And they know of nobody else being injured. But as to the number of people who were killed, we don`t know. It`s a very unusual thing to not have a characterization from the police at this point. And sometimes if they won`t give you basic information, like the number of fatalities, it may be -- and this is dark, but it may be because they`ve got people who are seriously injured and the person who is briefing the public at this point may not be able to tell you the exact status of a person, if they`re not sure whether or not that person is going to make it, and they don`t want to understate or overstate the case.
In this case, they`re saying there`s no other injuries other than the suspect in custody. Everybody else is dead. They won`t say how many fatalities have been. But they did incher confirm one of the multiple fatalities is a Boulder police officer.
Again, I mean, it pains me to say we have to start this show this way for the second time in a week. But we have been following this breaking news all day today out of Boulder, Colorado. The basic story that we believe characterizes the situation -- although it is somewhat shocking not to have any official confirmation that I can refer you to at this point.
The basics of the situation that we have been following is that a gunman opened fire inside a supermarket in Boulder. Now, the Kings Soopers grocery store on Table Mesa Drive. Multiple people were killed including one police officer but they`re not specifying exactly how many casualties.
The shooting occurred just before 3:00 p.m. local time. Witnesses say they heard multiple gun shots. About an hour after the first report of this active shooter people were seen escorting a man away from the building. He was not wearing a shirt. He appeared to have blood on his leg. You see that here.
Again, this is relevant, given what we just heard from police. Police are saying there was one known injury in addition to multiple fatalities. They`re describing the person who is injured as the person in suspect, in custody. This is apparently an injured person we saw led away from the facility by police earlier today. We do not know anything about who this man is, or whether or not, in fact, he is considered the suspect. Police are saying they have a person of interest in custody tonight who is being treated at the hospital for an injury.
Importantly, they are saying there`s no longer an ongoing public threat. There had been some other statements from Boulder police after this initial incident started to unfold that created concern that there might be a second incident, potentially a second shooter, some other connected incident. They`re saying now, importantly, that there is no ongoing public threat in Boulder.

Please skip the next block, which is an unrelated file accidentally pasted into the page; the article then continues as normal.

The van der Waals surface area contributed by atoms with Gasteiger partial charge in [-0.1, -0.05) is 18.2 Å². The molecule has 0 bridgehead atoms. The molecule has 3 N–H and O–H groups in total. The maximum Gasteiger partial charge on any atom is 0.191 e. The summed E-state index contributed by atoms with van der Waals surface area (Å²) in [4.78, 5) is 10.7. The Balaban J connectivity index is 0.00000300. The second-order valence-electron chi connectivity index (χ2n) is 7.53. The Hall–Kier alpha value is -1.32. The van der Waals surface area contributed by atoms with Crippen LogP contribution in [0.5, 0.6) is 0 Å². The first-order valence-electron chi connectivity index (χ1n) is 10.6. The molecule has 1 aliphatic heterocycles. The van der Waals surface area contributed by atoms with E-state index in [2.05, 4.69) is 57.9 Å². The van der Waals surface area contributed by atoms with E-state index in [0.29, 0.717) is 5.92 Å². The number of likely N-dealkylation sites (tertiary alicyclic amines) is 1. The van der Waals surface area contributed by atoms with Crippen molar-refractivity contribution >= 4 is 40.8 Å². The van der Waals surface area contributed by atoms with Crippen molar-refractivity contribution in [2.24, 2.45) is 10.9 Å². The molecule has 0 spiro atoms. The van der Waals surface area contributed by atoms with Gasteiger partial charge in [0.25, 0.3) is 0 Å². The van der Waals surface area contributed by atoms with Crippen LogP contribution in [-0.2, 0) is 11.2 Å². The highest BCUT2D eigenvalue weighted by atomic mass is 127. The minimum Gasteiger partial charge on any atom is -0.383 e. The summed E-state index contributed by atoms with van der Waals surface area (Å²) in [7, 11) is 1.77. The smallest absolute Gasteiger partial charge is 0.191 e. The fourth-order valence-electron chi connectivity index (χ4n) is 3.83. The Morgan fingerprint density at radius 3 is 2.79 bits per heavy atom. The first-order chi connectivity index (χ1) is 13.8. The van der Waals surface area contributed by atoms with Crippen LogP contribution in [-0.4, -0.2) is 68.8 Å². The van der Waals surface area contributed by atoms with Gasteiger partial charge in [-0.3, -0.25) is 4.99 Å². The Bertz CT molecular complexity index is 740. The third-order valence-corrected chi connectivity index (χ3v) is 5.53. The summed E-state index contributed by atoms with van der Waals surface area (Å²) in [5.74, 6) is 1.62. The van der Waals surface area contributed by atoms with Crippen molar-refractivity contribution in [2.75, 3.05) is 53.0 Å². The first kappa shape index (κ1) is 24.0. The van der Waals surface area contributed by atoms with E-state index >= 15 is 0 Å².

Boulder, of course, is a great American town, university town. It`s about half hour northwest of Denver. The supermarket where the shooting took place is in a big shopping center, University of Colorado campus is about a ten-minute drive down the road. Residents of the area are a mix of families, working class, middle class families and students from university.
This particular grocery store has its own pharmacy, which means people who were inside the store today weren`t necessarily just there for groceries. Some were there to get their COVID vaccine shots as well.
The Boulder community health center confirming to NBC News tonight they`re currently treating one patient, at least one patient who was injured during the shooting. They did not release any information on the patient`s condition. Importantly at this point, we don`t know if that one person they are treating is the suspected shooter, but that would be the one piece of information that Boulder police commander appeared to be pointing at during this less than bare bones briefing to the public. Again, more than three hours after this started to unfold.
It`s frustrating and unusual to not have more officially confirmed details to give you at this point. Boy, are they keeping their cards close to the vest here.
Joining us now is Gadi Schwartz. He`s NBC News correspondent. He`s been covering this story every step of the way today.
Gadi, thank you so much for joining us.
I`ve summarized what I can tell in terms of what the police have just told us, what seems unusual to me about the bare-bones nature of what they confirmed. First of all, have I gotten any of that wrong and can you advance our understanding at all in terms of what we understand about this offer the course of the last few hours?